“We can’t dismantle the institutional privilege that men enjoy if we’re not willing to ask hard questions”
The war on supposedly toxic masculinity continues apace.
Campus Reform reports:
Princeton group aims to make men ‘tremendously vulnerable’
Princeton University officials are encouraging male students to join a bi-weekly discussion group that aims to make them “tremendously vulnerable.”
Led by licensed psychologist Jean Semelfort, The Men’s Allied Voices for a Respectful & Inclusive Community (MAVRIC) Project recruits male-identified students to help them resist “traditional gender norms” and cultivate a more “healthy masculinity.”
“We as men can unpack our own internalized ideas about what it means to be a man,” writes Carl Adair, the Princeton English professor who runs the blog for the MAVRIC Project, who also asserts that “We can’t dismantle the institutional privilege that men enjoy if we’re not willing to ask hard questions of ourselves about the privilege we’ve been granted in our own lives.”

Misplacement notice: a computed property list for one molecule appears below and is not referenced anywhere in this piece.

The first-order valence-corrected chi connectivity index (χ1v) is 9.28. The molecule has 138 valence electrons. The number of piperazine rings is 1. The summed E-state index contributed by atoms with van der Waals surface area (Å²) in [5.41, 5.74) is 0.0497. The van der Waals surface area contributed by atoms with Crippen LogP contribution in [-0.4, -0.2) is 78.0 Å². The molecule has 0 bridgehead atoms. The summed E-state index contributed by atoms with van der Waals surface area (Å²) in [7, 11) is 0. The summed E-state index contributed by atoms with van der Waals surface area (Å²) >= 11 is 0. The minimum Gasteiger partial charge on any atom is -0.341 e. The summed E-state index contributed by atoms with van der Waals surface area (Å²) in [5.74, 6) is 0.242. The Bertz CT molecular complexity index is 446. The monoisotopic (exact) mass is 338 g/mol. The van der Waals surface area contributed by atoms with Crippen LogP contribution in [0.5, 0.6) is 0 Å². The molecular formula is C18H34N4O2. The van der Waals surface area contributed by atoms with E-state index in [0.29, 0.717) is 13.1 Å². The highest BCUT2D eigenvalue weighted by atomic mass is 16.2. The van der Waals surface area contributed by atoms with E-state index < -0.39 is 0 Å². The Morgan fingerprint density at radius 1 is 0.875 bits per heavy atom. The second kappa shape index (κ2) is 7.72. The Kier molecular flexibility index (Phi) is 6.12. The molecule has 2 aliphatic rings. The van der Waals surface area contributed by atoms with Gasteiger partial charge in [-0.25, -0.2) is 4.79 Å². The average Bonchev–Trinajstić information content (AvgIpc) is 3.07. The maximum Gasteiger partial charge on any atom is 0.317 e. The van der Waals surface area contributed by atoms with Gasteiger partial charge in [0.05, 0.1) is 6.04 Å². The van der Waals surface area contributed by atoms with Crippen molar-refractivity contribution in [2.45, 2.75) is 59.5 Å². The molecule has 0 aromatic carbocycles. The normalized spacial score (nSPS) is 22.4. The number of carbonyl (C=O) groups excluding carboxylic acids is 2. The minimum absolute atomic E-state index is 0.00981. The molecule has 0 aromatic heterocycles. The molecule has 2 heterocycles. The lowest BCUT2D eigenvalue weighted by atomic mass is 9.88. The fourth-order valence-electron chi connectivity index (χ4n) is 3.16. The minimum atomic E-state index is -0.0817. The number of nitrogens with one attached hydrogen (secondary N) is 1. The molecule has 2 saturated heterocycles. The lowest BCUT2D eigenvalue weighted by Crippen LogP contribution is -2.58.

“We’re asking ourselves to be tremendously vulnerable—which runs against the grain of everything men are taught,” he adds.
School officials said that the project has been active since 2013, but only within the past two years has it established an online presence. Now, in addition to the discussion group, the project maintains an active Facebook page, a reflection blog, and hosts invited speakers.
The school outlines its philosophy on masculinity in a page on its “UMatter” website, which also features a recruitment appeal for MAVRIC.
“Think about a term like guy code: it refers to the unspoken rules that men are ‘supposed’ to follow,” the post warns, citing behavior such as “being the breadwinner” and “not showing weakness” as harmful stereotypical male behavior.
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